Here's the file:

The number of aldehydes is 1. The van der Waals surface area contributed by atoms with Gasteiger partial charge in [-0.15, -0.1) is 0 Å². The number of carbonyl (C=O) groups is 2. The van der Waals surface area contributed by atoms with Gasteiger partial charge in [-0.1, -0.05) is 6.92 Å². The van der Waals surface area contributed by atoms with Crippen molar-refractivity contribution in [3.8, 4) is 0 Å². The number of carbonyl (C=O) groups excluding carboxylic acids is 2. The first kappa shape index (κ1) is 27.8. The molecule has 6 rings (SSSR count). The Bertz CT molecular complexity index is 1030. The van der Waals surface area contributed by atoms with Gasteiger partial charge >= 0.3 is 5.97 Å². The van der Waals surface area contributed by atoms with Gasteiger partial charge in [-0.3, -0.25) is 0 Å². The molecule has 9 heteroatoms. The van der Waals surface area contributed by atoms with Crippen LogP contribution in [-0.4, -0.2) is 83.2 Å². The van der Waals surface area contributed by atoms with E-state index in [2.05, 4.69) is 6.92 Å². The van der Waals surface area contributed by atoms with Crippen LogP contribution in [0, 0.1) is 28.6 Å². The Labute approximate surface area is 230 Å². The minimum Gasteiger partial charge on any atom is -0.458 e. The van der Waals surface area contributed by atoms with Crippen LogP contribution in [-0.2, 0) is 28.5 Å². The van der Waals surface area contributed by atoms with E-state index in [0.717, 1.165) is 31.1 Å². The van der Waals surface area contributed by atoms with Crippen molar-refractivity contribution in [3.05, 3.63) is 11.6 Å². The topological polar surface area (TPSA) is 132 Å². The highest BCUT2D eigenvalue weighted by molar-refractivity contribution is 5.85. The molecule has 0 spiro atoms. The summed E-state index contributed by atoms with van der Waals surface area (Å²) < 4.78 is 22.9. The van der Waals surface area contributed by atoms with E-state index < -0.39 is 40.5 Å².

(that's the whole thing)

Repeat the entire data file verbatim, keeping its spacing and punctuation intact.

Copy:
The number of aldehydes is 1. The van der Waals surface area contributed by atoms with Gasteiger partial charge in [-0.15, -0.1) is 0 Å². The number of carbonyl (C=O) groups is 2. The van der Waals surface area contributed by atoms with Gasteiger partial charge in [-0.1, -0.05) is 6.92 Å². The van der Waals surface area contributed by atoms with Crippen molar-refractivity contribution in [3.8, 4) is 0 Å². The number of carbonyl (C=O) groups excluding carboxylic acids is 2. The first kappa shape index (κ1) is 27.8. The molecule has 6 rings (SSSR count). The Bertz CT molecular complexity index is 1030. The van der Waals surface area contributed by atoms with Gasteiger partial charge >= 0.3 is 5.97 Å². The van der Waals surface area contributed by atoms with Gasteiger partial charge in [-0.3, -0.25) is 0 Å². The molecule has 9 heteroatoms. The van der Waals surface area contributed by atoms with Crippen LogP contribution in [-0.4, -0.2) is 83.2 Å². The van der Waals surface area contributed by atoms with E-state index in [2.05, 4.69) is 6.92 Å². The van der Waals surface area contributed by atoms with Crippen LogP contribution in [0, 0.1) is 28.6 Å². The Labute approximate surface area is 230 Å². The minimum Gasteiger partial charge on any atom is -0.458 e. The van der Waals surface area contributed by atoms with Crippen LogP contribution in [-0.2, 0) is 28.5 Å². The van der Waals surface area contributed by atoms with E-state index in [0.717, 1.165) is 31.1 Å². The van der Waals surface area contributed by atoms with Crippen molar-refractivity contribution in [3.05, 3.63) is 11.6 Å². The topological polar surface area (TPSA) is 132 Å². The highest BCUT2D eigenvalue weighted by molar-refractivity contribution is 5.85. The molecule has 0 spiro atoms. The summed E-state index contributed by atoms with van der Waals surface area (Å²) < 4.78 is 22.9. The van der Waals surface area contributed by atoms with E-state index < -0.39 is 40.5 Å².